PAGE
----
Some Shake up Travel News Does not Bode Well for Budget Travelers

The Wall Street Journal says the merger of Spanish budget airlines Vueling and Clickair might signal Europe’s budget airline sector is headed for a shakeout.
Analysts say more consolidation — or even closures — may lie on the horizon as the finances of many budget airlines worsen, rattling investors.
In a report published in June, Citigroup said it expects “several budget airlines to fail this winter.”
Global airlines have warned investment in new and more fuel-efficient aircraft could be pruned back after European lawmakers gave the go-ahead to a deal forcing the industry to start paying for greenhouse gas emissions in four years’ time.
All flights to, from and within the European Union will be affected, regardless of the airline’s nationality.
Under the deal, airline emissions will be capped at 97 per cent of their average 2004-06 levels in the first year, falling to 95 per cent from 2013.
Carriers will receive 85 per cent of these emission allowances free in 2012, but have to buy permits for anything above that through the emissions trading scheme. Yesterday, airlines described the arrangements as “unacceptable” and some US carriers said a court case was likely.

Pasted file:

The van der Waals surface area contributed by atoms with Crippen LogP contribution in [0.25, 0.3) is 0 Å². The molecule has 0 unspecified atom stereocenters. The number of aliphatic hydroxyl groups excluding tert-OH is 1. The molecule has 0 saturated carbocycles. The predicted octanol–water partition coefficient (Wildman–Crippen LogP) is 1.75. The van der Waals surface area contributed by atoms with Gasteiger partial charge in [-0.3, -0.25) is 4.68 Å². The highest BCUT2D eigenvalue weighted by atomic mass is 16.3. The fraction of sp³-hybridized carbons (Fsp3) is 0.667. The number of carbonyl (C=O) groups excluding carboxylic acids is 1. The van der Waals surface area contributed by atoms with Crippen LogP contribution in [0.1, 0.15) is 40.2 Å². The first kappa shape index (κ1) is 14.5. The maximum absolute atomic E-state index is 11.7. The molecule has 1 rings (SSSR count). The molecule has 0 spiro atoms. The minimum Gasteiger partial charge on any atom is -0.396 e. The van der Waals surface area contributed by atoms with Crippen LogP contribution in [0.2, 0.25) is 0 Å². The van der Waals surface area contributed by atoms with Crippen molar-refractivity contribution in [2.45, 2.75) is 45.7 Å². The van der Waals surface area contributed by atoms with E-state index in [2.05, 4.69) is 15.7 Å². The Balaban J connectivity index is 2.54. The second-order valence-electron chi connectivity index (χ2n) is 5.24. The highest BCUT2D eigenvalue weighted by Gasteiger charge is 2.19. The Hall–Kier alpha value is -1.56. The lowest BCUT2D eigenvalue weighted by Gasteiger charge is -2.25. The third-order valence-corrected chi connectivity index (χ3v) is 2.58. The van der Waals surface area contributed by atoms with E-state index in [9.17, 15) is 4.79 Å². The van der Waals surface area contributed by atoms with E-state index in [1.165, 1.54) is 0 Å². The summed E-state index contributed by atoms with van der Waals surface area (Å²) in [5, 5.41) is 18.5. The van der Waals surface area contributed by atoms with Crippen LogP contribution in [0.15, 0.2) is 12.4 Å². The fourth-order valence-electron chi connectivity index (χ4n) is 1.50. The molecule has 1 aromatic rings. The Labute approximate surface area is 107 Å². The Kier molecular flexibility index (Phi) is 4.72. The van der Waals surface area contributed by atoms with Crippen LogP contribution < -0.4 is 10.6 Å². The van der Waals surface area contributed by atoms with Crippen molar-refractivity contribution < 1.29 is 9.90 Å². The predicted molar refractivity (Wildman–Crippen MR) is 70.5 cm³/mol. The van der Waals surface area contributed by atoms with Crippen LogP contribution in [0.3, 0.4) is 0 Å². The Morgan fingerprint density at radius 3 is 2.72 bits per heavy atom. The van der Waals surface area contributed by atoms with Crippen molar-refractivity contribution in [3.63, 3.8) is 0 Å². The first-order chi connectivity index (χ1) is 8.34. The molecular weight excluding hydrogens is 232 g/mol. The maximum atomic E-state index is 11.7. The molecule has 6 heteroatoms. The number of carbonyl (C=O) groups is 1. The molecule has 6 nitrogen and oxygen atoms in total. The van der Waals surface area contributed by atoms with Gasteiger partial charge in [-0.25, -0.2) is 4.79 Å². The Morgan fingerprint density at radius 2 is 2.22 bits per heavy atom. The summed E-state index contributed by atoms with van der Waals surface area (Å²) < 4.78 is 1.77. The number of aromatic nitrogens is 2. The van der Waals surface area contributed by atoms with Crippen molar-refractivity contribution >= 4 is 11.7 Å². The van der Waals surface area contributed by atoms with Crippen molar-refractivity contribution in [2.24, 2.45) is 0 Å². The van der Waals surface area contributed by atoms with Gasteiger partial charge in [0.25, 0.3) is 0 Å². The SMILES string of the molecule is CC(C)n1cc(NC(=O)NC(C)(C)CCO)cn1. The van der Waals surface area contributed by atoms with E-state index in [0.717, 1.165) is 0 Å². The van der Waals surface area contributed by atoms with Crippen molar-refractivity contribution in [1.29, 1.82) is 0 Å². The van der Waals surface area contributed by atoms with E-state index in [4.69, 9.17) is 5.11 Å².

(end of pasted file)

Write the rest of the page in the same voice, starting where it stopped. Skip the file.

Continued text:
While the idea of weighing airline passengers is strong on the ‘fear, uncertainty and doubt’ (FUD) factor and light on fact, the US Charleston Post and Courier reports an Indian court has ruled that Air India can ground overweight cabin crew members.
The Center for American Progress web site ( &> ) says while the primary vulnerabilities that enabled the New York, US September 11 hijackings to occur have been addressed, terrorists have gone ‘back to the future’ and are once again trying to smuggle bombs on board aircraft.
Calling for better freight screening, the site says only a modest percentage of (US) air cargo shipments are subject to targeted or random inspections despite the Transportation Security Administration’s own assessment that a bomb smuggling attempt is very likely.
It also says while the rule that limits liquids that can be placed in carry-on luggage is a reasonable interim response to the 2006 British liquid bomb plot, checkpoint personnel cannot pull shampoo, toothpaste, and baby food from bags forever. -Jack Handley